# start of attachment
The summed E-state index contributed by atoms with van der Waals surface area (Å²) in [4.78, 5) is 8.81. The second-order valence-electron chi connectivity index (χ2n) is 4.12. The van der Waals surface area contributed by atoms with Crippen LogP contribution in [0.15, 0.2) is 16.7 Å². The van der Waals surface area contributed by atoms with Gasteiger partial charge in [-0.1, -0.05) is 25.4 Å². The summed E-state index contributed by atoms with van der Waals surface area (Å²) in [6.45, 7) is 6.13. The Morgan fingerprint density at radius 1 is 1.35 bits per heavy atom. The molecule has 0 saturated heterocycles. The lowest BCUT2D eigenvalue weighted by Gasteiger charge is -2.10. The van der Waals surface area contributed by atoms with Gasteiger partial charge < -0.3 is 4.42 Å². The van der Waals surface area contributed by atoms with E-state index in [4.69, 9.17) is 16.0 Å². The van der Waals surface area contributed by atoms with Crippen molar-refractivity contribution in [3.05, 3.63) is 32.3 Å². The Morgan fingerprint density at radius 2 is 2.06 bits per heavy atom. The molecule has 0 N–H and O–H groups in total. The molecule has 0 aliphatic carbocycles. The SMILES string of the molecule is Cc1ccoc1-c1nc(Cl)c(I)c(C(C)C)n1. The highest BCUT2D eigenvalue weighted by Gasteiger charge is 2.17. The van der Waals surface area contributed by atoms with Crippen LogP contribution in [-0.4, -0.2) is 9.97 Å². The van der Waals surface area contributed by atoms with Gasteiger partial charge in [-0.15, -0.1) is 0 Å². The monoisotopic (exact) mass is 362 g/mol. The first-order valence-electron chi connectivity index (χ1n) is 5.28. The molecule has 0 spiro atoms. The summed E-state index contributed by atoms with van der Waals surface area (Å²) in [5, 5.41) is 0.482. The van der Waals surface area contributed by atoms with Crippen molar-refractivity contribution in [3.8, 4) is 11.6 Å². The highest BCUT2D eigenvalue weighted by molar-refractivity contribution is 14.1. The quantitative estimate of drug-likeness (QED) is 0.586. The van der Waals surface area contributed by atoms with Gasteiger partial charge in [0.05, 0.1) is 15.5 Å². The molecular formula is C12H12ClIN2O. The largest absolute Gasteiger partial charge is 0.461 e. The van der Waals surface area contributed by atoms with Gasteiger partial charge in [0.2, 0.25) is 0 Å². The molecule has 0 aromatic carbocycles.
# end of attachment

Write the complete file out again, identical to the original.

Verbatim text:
The summed E-state index contributed by atoms with van der Waals surface area (Å²) in [4.78, 5) is 8.81. The second-order valence-electron chi connectivity index (χ2n) is 4.12. The van der Waals surface area contributed by atoms with Crippen LogP contribution in [0.15, 0.2) is 16.7 Å². The van der Waals surface area contributed by atoms with Gasteiger partial charge in [-0.1, -0.05) is 25.4 Å². The summed E-state index contributed by atoms with van der Waals surface area (Å²) in [6.45, 7) is 6.13. The Morgan fingerprint density at radius 1 is 1.35 bits per heavy atom. The molecule has 0 saturated heterocycles. The lowest BCUT2D eigenvalue weighted by Gasteiger charge is -2.10. The van der Waals surface area contributed by atoms with Gasteiger partial charge < -0.3 is 4.42 Å². The van der Waals surface area contributed by atoms with E-state index in [4.69, 9.17) is 16.0 Å². The van der Waals surface area contributed by atoms with Crippen molar-refractivity contribution in [3.05, 3.63) is 32.3 Å². The Morgan fingerprint density at radius 2 is 2.06 bits per heavy atom. The molecule has 0 N–H and O–H groups in total. The molecule has 0 aliphatic carbocycles. The SMILES string of the molecule is Cc1ccoc1-c1nc(Cl)c(I)c(C(C)C)n1. The highest BCUT2D eigenvalue weighted by Gasteiger charge is 2.17. The van der Waals surface area contributed by atoms with Crippen LogP contribution in [-0.4, -0.2) is 9.97 Å². The van der Waals surface area contributed by atoms with Gasteiger partial charge in [-0.15, -0.1) is 0 Å². The monoisotopic (exact) mass is 362 g/mol. The first-order valence-electron chi connectivity index (χ1n) is 5.28. The molecule has 0 spiro atoms. The summed E-state index contributed by atoms with van der Waals surface area (Å²) in [5, 5.41) is 0.482. The van der Waals surface area contributed by atoms with Crippen molar-refractivity contribution in [3.8, 4) is 11.6 Å². The highest BCUT2D eigenvalue weighted by molar-refractivity contribution is 14.1. The quantitative estimate of drug-likeness (QED) is 0.586. The van der Waals surface area contributed by atoms with Gasteiger partial charge in [0.05, 0.1) is 15.5 Å². The molecular formula is C12H12ClIN2O. The largest absolute Gasteiger partial charge is 0.461 e. The van der Waals surface area contributed by atoms with Gasteiger partial charge in [0.2, 0.25) is 0 Å². The molecule has 0 aromatic carbocycles.